Friday, January 19, 2018

FBI probing whether Russians gave to NRA to help Trump

The Federal Bureau of Investigation is investigating whether a Russian banker with ties to the Kremlin illegally funneled money through the National Rifle Association to help Donald Trump become president, Peter Stone and Greg Gordon report for McClatchy Newspapers. It is illegal to use foreign money to influence federal elections.

Alexander Torshin, the deputy governor of Russia's central bank, has a close relationship with Russian President Vladimir Putin and has been implicated in a money-laundering scheme in Spain in 2016. A nearly 500-page report in the Spanish investigation called him a "godfather" in major Russian criminal organization called Taganskaya. Torshin is also a lifetime NRA member, and hosted two dinners for a high-profile NRA delegation in Moscow in 2015, then met with Donald Trump Jr. at the NRA's 2016 convention in Louisville.

The convention meeting "matters because Torshin was involved, through an intermediary, in what was described in an email sent to Trump campaign aides as a 'Russian backdoor overture.' Jared Kushner, Donald Trump's son-in-law, denied his request for a meeting with the candidate on an email chain that allegedly also included aides Rick Dearborn, Paul Manafort and Rick Gates," Julia Glum reports for Newsweek. "Senate investigators argued Tuesday that Kushner had not turned over the messages to them, as they'd requested as part of their probe into the Kremlin's meddling in the election. Kushner's attorney denied it."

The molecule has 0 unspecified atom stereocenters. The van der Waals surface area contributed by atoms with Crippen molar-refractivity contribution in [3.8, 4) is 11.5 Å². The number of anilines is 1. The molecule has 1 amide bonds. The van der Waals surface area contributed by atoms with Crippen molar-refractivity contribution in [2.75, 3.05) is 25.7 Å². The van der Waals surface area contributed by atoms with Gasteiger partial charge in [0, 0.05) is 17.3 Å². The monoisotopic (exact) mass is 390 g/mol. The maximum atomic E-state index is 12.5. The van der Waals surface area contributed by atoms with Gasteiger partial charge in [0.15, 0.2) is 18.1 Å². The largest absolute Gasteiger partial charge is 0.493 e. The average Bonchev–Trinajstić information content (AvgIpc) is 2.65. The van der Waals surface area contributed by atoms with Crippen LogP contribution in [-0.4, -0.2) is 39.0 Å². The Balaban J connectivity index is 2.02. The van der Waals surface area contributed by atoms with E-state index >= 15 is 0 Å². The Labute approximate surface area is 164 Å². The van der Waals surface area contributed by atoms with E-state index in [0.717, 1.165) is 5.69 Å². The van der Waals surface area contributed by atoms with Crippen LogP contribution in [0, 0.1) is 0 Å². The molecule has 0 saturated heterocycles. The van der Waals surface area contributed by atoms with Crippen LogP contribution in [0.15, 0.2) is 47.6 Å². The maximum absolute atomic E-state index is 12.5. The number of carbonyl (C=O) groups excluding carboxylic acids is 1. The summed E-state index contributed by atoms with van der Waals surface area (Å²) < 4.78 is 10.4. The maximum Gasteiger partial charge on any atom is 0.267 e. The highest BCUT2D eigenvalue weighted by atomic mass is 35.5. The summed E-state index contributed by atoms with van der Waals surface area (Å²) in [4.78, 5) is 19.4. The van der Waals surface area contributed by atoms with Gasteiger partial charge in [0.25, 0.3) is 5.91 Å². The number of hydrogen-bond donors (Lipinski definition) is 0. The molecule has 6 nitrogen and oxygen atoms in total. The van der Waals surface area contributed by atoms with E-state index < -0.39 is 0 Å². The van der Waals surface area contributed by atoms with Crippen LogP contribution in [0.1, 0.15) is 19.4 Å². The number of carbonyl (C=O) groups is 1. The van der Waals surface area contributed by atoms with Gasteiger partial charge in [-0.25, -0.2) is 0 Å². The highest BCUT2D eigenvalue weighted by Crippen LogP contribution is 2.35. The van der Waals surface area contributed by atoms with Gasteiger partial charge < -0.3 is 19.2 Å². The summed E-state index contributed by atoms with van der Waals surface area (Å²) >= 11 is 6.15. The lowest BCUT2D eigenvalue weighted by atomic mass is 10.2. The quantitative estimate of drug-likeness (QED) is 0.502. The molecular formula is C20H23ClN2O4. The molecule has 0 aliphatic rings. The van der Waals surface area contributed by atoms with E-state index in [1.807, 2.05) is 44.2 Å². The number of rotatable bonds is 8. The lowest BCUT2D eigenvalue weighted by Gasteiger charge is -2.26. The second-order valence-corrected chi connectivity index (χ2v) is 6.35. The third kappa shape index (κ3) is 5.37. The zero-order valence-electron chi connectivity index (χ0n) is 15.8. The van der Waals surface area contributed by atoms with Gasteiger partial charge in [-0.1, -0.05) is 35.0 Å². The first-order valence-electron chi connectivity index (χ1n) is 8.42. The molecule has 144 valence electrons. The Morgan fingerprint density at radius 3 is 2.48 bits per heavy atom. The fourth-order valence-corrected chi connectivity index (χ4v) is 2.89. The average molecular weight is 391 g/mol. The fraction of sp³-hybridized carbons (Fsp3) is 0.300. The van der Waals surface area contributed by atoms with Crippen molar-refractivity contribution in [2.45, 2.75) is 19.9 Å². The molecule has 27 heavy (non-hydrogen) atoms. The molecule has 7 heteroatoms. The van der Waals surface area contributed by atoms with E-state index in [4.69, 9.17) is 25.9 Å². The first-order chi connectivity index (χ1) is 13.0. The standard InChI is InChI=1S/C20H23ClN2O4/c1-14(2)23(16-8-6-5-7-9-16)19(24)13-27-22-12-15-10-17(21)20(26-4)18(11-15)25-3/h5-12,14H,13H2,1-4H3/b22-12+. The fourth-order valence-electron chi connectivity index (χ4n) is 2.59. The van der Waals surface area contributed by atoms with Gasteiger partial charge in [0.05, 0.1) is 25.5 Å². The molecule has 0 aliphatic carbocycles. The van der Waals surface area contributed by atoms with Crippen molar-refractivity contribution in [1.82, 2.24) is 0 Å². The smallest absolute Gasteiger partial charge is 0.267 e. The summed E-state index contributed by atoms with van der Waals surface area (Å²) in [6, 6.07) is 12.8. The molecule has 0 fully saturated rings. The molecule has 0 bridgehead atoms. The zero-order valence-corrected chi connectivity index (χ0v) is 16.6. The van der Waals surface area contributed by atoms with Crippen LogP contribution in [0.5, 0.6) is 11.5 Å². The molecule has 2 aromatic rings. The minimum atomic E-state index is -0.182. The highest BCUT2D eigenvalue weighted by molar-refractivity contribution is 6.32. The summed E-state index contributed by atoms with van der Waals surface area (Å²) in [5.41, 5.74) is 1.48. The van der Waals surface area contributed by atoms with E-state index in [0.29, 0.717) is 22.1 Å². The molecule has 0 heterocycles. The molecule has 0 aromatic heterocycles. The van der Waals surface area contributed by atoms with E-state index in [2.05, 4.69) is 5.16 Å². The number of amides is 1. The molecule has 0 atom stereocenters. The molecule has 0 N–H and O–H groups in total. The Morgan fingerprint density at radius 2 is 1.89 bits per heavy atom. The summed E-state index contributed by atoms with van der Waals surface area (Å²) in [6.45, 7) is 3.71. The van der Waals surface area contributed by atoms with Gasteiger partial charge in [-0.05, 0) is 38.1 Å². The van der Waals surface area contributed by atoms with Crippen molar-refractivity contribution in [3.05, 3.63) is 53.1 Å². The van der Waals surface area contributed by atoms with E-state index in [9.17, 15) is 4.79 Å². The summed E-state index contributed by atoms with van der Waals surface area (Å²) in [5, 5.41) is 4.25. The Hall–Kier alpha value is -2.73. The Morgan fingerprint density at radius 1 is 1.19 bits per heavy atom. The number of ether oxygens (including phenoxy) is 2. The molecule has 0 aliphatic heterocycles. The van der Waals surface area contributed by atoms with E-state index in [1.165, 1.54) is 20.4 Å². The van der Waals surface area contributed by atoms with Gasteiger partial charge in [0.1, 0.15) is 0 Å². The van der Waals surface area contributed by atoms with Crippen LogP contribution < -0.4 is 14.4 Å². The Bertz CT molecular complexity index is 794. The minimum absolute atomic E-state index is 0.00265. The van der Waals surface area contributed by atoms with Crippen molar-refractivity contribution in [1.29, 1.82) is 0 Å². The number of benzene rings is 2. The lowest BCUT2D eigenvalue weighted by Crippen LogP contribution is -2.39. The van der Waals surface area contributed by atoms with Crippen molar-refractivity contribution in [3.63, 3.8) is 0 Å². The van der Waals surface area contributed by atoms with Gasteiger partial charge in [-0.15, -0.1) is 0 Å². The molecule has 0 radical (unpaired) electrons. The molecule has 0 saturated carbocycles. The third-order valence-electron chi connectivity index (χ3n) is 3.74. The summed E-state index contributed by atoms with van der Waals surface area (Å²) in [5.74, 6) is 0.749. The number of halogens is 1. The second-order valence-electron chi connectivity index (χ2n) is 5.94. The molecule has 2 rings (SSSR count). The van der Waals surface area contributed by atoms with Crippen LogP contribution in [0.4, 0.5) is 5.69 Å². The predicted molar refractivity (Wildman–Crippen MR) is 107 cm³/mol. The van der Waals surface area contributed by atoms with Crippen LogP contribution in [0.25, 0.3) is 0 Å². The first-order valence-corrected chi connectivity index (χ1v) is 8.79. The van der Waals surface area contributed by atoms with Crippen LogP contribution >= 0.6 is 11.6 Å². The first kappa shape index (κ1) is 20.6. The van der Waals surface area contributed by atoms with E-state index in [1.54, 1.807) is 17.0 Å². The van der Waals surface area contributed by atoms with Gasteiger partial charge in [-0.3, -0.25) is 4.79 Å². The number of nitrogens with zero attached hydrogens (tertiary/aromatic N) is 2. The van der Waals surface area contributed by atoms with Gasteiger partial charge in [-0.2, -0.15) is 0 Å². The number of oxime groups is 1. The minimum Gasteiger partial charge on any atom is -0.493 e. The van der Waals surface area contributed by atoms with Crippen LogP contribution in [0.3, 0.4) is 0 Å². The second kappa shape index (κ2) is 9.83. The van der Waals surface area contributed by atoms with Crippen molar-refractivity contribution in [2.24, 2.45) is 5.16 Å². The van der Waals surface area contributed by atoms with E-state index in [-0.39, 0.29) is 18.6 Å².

Journalists can't determine the extent of the FBI's evidence for the claim, but the NRA spent a record $55 million on the 2016 elections, including $30 million to support Trump; that's three times more than the NRA gave to Mitt Romney in the 2012 race. Most of that money came from a part of the NRA that doesn't have to disclose its donors. They may have spent more like $70 million, according to sources close to the NRA, since groups don't have to report spending on internet ads or field operations like get-out-the-vote drives.

"It’s unclear how long the Torshin inquiry has been ongoing, but the news comes as Justice Department Special Counsel Robert Mueller’s sweeping investigation of Russian meddling in the 2016 election, including whether the Kremlin colluded with Trump’s campaign, has been heating up," Stone and Gordon report. "Torshin is among a phalanx of Putin proxies to draw the close attention of U.S. investigators, who also have tracked the activities of several Russian billionaires and pro-Russian Ukrainian oligarchs that have come in contact with Trump or his surrogate."

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